Shp.Utility.Email._SendEmail = function (emailProperties, success, fail) {
    var ajax = new Sys.Net.WebRequest();
    ajax.set_url(_spPageContextInfo.webServerRelativeUrl + '/_api/SP.Utilities.Utility.SendEmail');
    ajax.set_httpVerb('POST');
    ajax.set_body(emailProperties.GenerateRequestBody());
    ajax.get_headers()['Accept'] = 'application/json;odata=verbose';
    ajax.get_headers()['Content-Type'] = 'application/json;odata=verbose';
    ajax.get_headers()['X-RequestDigest'] = $get('__REQUESTDIGEST').value;

    ajax.add_completed(function (executor, eventArgs) {
        if (executor.get_statusCode() >= 200 && executor.get_statusCode() < 300 && executor.get_responseAvailable() === true) {
            success(executor.get_responseData());
        }
        else {
            alert('Ajax failed with error code ' + executor.get_statusCode() + ':' + executor.get_responseData());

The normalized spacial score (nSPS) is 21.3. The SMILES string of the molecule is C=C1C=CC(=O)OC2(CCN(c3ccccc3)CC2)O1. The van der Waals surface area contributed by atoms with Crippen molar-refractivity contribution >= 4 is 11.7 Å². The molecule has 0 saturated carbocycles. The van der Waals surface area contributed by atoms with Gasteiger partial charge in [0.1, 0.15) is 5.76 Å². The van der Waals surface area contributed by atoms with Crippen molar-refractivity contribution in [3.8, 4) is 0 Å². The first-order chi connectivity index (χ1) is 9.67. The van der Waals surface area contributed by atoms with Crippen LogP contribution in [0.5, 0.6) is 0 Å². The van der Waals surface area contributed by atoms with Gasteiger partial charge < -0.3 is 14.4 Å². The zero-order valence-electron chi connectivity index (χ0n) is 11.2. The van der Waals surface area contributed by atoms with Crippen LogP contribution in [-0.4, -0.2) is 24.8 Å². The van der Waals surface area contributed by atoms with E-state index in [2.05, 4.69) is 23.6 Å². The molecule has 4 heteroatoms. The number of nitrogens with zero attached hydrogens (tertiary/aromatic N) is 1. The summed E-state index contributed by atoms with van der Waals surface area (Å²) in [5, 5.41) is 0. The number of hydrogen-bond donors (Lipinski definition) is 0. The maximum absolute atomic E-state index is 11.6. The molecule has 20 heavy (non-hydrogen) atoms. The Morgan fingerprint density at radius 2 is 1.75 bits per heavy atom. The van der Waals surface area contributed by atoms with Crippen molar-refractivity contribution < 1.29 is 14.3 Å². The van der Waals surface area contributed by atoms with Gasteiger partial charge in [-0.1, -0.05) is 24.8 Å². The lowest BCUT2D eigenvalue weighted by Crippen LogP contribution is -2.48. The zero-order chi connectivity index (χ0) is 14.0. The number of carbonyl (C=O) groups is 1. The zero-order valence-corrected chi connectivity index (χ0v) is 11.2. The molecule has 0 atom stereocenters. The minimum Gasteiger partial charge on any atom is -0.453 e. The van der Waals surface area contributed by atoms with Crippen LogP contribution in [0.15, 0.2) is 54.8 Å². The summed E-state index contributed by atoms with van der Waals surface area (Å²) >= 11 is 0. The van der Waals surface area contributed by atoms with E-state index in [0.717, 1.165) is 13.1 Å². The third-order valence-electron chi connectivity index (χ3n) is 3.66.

}
    });

    ajax.invoke();
}

Shp.Utility.Email.registerClass('Shp.Utility.Email');

This class is very simple. It contains a method called “SendEmail” which accepts 3 arguments:

  • Email properties, which is the object created before
  • A function to be executed if Ajax is successfully, which accept obtained data from server as parameter.
  • A function to be executed if Ajax fails. This function accepts error code and error text as parameters, but is not mandatory. If not specified, an alert containing this information is shown.

As an example, check the code below.

Shp.Utility.Email.SendEmail(emailProperties, function (data) {
    // Do something with data
});